The Institute for Justice’s position was stated in 2002, in a response to a request by George Staropoli for intervention on behalf of homeowners:

            You are of course correct that members of homeowner associations have fewer rights than others – but only because they
            exercised essential rights in the first place, namely freedom of contract and vol untary association.

            Here’s a simple test: the next time you talk to somebody from a conservative or libertarian organization, ask them what should be done to protect home owners from H.O.A. corporations. Inevitably, their position will be “Nothing, because government should not interfere in private contracts between consumers and corporations” and that “It’s the home owners fault for not reading and understanding what he was getting into”. As an Ayn Randian, you of all people should recognize the contempt for the indivdual (home owner) and love of the collective (corporation) that permeates conservative and libertarian thought.

            Your assertion that there’s some kind of “sea change” among conservative and libertarian groups is 100% wrong. Again, don’t take my word for any this. Ask George Staropoli, Evan McKenzie, Shu Bartholomew, et al., about groups like Cato, IJ, etc.

            – – – – –

            * Since you did not provide a proper citation, I will, from pages 36 – 37 in Chapgter 3 your book, Neighbors At War:

            Economist and public policy analyst Randal O’Toole in his book, Best Laid Plans: How Government Harms Your Quality of Life, Your Pocketbook, and Your Future, acknowledges that developers have a strong interest in creating Homeowners Associations. But he points out a terrifying reality that in some cities, groups of homeowners can organize at any time and begin imposing covenants on their neighbors:

            Houston permits residents of neighborhoods with no covenants to petition to create a homeonwers’ assocaition and write new covenants. This requires approval of the majority of the votes in the neighborhood…like zoning, homeowners associations are not perfect. They are somewhat tainted because covenants writeen in the early part of the 20th century explicitly forbade homeowners from selling to blacks or other minorities.

            A more serious problem with homeowners associations is that some have been overzealous in enforcing their covenants.

            Houston inadvertently created another problem when it allowed homeowners’ associations that won enforcement actions against their members to make the member pay the assocation’s attorney fees and place a lien on the member’s home until the fees were paid. This led to attorneys roaming neighborhoods looking for minor infractions and sending letters to homeowners telling them to fix the problem along with a bill for their services and a threat to put a lien on their homes if they did not pay the bill. [ 11 ]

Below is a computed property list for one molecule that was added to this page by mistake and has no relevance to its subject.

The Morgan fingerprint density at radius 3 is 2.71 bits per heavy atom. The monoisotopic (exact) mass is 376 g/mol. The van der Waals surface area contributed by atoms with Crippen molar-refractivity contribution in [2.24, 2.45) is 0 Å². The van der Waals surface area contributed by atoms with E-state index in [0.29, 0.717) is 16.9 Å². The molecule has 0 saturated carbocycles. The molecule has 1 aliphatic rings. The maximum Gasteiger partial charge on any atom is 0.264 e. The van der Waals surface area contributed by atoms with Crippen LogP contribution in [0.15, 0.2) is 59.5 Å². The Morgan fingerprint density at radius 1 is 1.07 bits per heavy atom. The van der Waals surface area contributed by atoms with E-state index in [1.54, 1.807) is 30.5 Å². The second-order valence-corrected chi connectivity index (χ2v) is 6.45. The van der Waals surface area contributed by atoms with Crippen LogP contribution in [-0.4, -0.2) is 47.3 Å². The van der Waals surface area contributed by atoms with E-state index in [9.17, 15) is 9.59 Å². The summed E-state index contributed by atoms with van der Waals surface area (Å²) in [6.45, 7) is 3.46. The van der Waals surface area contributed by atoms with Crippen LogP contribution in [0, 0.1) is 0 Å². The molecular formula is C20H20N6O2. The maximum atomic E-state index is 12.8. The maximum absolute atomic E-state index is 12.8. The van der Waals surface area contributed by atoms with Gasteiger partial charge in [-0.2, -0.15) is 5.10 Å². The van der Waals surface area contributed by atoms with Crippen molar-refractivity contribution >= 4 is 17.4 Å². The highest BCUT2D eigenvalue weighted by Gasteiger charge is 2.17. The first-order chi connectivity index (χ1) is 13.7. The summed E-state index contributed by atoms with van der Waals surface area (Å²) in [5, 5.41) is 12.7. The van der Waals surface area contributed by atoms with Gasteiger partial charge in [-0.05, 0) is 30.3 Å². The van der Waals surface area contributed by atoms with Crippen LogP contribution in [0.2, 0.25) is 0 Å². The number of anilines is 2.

In three short passages, O’Toole, a respected scholar with the Cato Institute, has perhaps inadvertently summed up a damning case against the entire Homeownes Association movement: foundationally racist organizations headed by overzealous board offices, backed by roving attorneys who seek and levy fines against homeowners, knowing tha ttheir legal bills are automatically paid by those facing foreclosure. One coudln’t write a formula with more potential for abuse.

            11. “Best Laid Plans: How Government Planning Harms Your Quality of Life, Your Pocketbook, and Your Future,” Randal O’Toole, Cato Institute (2007), pp. 349-350.

            If that’s the sole basis for your assertion that there’s a “sea change” among conservative groups, your argument is very very very weak, because you’re reading way too much into those three paragraphs, while igoring all other evidence. That “Houston permits residents of neighborhoods with no covenenats to petition to create a homeowners’ association” is a policy that Randal O’Toole supports.

            I support homeowner associations … Under my proposal (which is actually Bob Nelson’s proposal), people would be allowed to form such associations that would take over all zoning authority in their neighborhoods … See Nelson’s book, “Private Neighborhoods,” and his papers on the same subject, for more details. … As far as the real-estate transfer fee goes … if a homeowner association decided to impose such a fee on its members in order to improve the neighborhood, as some do in Texas, I wouldn’t have any problem with it.
            (comment by Randal O’Toole on May 31, 2012 at 11:30 am, at http://oregoncatalyst.com/17300-book-recommendation-randal-otools-american-nightmare.html )

            If you’re familiar with Robert Nelson’s policy proposal, then you know that Randal O’Toole is in favor of conscripting home owners against their will into private H.O.A. corporations. Why you keep hailing O’Toole as some kind of hero for home owners is incredibly baffling.

          2. robert

            Jon Caldara but he’s had a number friends who’ve been shafted by their HOAs.

            So what? It hasn’t changed his, or the Indpendence Institute’s, position on H.O.A. corporations. At the time of the Supreme Court’s Kelo eminent domain decision, the Independence Institute formed the Property Rights Project as one of its Policy Centers:

            The Independence Institute’s Property Rights Project was established in 2005 to serve as a community resource on land use issues—including but not limited to—eminent domain abuse, zoning regulations, and historical designations.